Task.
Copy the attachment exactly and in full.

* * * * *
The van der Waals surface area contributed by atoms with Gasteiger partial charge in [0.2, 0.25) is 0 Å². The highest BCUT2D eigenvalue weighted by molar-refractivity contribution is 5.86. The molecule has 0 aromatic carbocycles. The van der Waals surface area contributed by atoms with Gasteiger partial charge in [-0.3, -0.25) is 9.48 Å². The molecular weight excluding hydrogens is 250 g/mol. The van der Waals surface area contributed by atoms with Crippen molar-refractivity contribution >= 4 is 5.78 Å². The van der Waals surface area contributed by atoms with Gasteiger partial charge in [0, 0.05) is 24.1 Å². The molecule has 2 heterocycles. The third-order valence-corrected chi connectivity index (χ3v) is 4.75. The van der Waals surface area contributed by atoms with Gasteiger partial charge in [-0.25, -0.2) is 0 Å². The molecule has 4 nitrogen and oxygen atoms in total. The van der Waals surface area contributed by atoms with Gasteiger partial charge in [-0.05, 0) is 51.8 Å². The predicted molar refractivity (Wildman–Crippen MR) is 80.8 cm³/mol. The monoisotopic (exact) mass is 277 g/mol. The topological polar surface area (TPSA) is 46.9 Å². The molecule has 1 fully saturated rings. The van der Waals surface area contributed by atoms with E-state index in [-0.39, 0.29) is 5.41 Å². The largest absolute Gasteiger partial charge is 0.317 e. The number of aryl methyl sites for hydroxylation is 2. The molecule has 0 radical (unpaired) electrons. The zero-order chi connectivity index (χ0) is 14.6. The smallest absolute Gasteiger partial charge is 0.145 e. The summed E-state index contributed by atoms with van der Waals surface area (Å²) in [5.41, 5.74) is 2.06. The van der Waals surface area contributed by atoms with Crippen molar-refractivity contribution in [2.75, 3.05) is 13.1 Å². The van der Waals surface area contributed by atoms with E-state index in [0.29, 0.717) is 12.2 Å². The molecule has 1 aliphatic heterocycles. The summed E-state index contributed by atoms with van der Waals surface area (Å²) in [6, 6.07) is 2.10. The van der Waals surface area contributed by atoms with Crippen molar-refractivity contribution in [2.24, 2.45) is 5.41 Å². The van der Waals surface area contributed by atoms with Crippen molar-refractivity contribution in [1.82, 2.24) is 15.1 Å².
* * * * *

The van der Waals surface area contributed by atoms with Gasteiger partial charge in [0.2, 0.25) is 0 Å². The highest BCUT2D eigenvalue weighted by molar-refractivity contribution is 5.86. The molecule has 0 aromatic carbocycles. The van der Waals surface area contributed by atoms with Gasteiger partial charge in [-0.3, -0.25) is 9.48 Å². The molecular weight excluding hydrogens is 250 g/mol. The van der Waals surface area contributed by atoms with Crippen molar-refractivity contribution >= 4 is 5.78 Å². The van der Waals surface area contributed by atoms with Gasteiger partial charge in [0, 0.05) is 24.1 Å². The molecule has 2 heterocycles. The third-order valence-corrected chi connectivity index (χ3v) is 4.75. The van der Waals surface area contributed by atoms with Gasteiger partial charge in [-0.25, -0.2) is 0 Å². The molecule has 4 nitrogen and oxygen atoms in total. The van der Waals surface area contributed by atoms with Gasteiger partial charge in [-0.05, 0) is 51.8 Å². The predicted molar refractivity (Wildman–Crippen MR) is 80.8 cm³/mol. The monoisotopic (exact) mass is 277 g/mol. The topological polar surface area (TPSA) is 46.9 Å². The molecule has 1 fully saturated rings. The van der Waals surface area contributed by atoms with E-state index in [-0.39, 0.29) is 5.41 Å². The largest absolute Gasteiger partial charge is 0.317 e. The number of aryl methyl sites for hydroxylation is 2. The molecule has 0 radical (unpaired) electrons. The zero-order chi connectivity index (χ0) is 14.6. The smallest absolute Gasteiger partial charge is 0.145 e. The summed E-state index contributed by atoms with van der Waals surface area (Å²) in [5.41, 5.74) is 2.06. The van der Waals surface area contributed by atoms with Crippen molar-refractivity contribution in [2.75, 3.05) is 13.1 Å². The van der Waals surface area contributed by atoms with E-state index in [0.29, 0.717) is 12.2 Å². The molecule has 1 aliphatic heterocycles. The summed E-state index contributed by atoms with van der Waals surface area (Å²) in [6, 6.07) is 2.10. The van der Waals surface area contributed by atoms with Crippen molar-refractivity contribution in [2.24, 2.45) is 5.41 Å². The van der Waals surface area contributed by atoms with Crippen molar-refractivity contribution in [1.82, 2.24) is 15.1 Å².